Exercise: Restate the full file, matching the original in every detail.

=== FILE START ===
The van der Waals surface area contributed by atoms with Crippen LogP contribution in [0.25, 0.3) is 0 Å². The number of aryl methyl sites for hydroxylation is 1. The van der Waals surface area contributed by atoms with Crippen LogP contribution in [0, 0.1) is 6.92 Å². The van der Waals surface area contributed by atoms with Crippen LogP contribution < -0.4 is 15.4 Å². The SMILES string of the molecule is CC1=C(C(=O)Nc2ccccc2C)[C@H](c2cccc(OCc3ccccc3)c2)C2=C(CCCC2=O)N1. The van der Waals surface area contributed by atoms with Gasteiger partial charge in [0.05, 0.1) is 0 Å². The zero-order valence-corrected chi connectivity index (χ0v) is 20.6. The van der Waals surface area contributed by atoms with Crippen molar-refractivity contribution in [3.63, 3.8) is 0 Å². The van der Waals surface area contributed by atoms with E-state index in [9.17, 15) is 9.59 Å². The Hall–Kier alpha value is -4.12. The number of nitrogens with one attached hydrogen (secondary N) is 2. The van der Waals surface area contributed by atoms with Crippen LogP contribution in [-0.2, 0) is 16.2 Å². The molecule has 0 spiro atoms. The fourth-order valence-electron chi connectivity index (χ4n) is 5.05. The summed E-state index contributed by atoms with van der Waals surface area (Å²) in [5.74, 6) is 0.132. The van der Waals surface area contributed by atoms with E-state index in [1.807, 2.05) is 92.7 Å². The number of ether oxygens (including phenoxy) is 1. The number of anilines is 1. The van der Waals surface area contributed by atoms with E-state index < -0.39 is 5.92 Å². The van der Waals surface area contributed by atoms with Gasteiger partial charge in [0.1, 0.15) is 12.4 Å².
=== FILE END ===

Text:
The van der Waals surface area contributed by atoms with Crippen LogP contribution in [0.25, 0.3) is 0 Å². The number of aryl methyl sites for hydroxylation is 1. The van der Waals surface area contributed by atoms with Crippen LogP contribution in [0, 0.1) is 6.92 Å². The van der Waals surface area contributed by atoms with Crippen LogP contribution < -0.4 is 15.4 Å². The SMILES string of the molecule is CC1=C(C(=O)Nc2ccccc2C)[C@H](c2cccc(OCc3ccccc3)c2)C2=C(CCCC2=O)N1. The van der Waals surface area contributed by atoms with Gasteiger partial charge in [0.05, 0.1) is 0 Å². The zero-order valence-corrected chi connectivity index (χ0v) is 20.6. The van der Waals surface area contributed by atoms with Crippen molar-refractivity contribution in [3.63, 3.8) is 0 Å². The van der Waals surface area contributed by atoms with E-state index in [9.17, 15) is 9.59 Å². The Hall–Kier alpha value is -4.12. The number of nitrogens with one attached hydrogen (secondary N) is 2. The van der Waals surface area contributed by atoms with Crippen LogP contribution in [-0.2, 0) is 16.2 Å². The molecule has 0 spiro atoms. The fourth-order valence-electron chi connectivity index (χ4n) is 5.05. The summed E-state index contributed by atoms with van der Waals surface area (Å²) in [5.74, 6) is 0.132. The van der Waals surface area contributed by atoms with E-state index in [1.807, 2.05) is 92.7 Å². The number of ether oxygens (including phenoxy) is 1. The number of anilines is 1. The van der Waals surface area contributed by atoms with E-state index < -0.39 is 5.92 Å². The van der Waals surface area contributed by atoms with Gasteiger partial charge in [0.1, 0.15) is 12.4 Å².